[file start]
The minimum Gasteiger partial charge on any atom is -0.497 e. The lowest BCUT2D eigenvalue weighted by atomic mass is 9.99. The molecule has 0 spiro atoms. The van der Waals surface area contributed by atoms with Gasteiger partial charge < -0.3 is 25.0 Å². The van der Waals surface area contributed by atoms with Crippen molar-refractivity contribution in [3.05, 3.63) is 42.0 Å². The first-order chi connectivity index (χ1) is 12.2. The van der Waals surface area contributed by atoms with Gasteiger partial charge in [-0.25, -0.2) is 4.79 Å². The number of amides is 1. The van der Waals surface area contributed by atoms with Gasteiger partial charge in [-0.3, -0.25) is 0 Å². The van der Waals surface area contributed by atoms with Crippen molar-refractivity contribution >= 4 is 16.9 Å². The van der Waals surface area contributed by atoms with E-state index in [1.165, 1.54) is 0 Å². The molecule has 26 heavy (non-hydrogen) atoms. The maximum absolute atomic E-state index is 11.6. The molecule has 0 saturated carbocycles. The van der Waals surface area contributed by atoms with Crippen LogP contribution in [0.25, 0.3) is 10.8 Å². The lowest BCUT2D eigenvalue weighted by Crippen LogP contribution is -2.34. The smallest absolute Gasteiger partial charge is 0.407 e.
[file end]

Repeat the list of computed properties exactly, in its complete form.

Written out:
The minimum Gasteiger partial charge on any atom is -0.497 e. The lowest BCUT2D eigenvalue weighted by atomic mass is 9.99. The molecule has 0 spiro atoms. The van der Waals surface area contributed by atoms with Gasteiger partial charge < -0.3 is 25.0 Å². The van der Waals surface area contributed by atoms with Crippen molar-refractivity contribution in [3.05, 3.63) is 42.0 Å². The first-order chi connectivity index (χ1) is 12.2. The van der Waals surface area contributed by atoms with Gasteiger partial charge in [-0.25, -0.2) is 4.79 Å². The number of amides is 1. The van der Waals surface area contributed by atoms with Gasteiger partial charge in [-0.3, -0.25) is 0 Å². The van der Waals surface area contributed by atoms with Crippen molar-refractivity contribution >= 4 is 16.9 Å². The van der Waals surface area contributed by atoms with E-state index in [1.165, 1.54) is 0 Å². The molecule has 26 heavy (non-hydrogen) atoms. The maximum absolute atomic E-state index is 11.6. The molecule has 0 saturated carbocycles. The van der Waals surface area contributed by atoms with Crippen LogP contribution in [0.25, 0.3) is 10.8 Å². The lowest BCUT2D eigenvalue weighted by Crippen LogP contribution is -2.34. The smallest absolute Gasteiger partial charge is 0.407 e.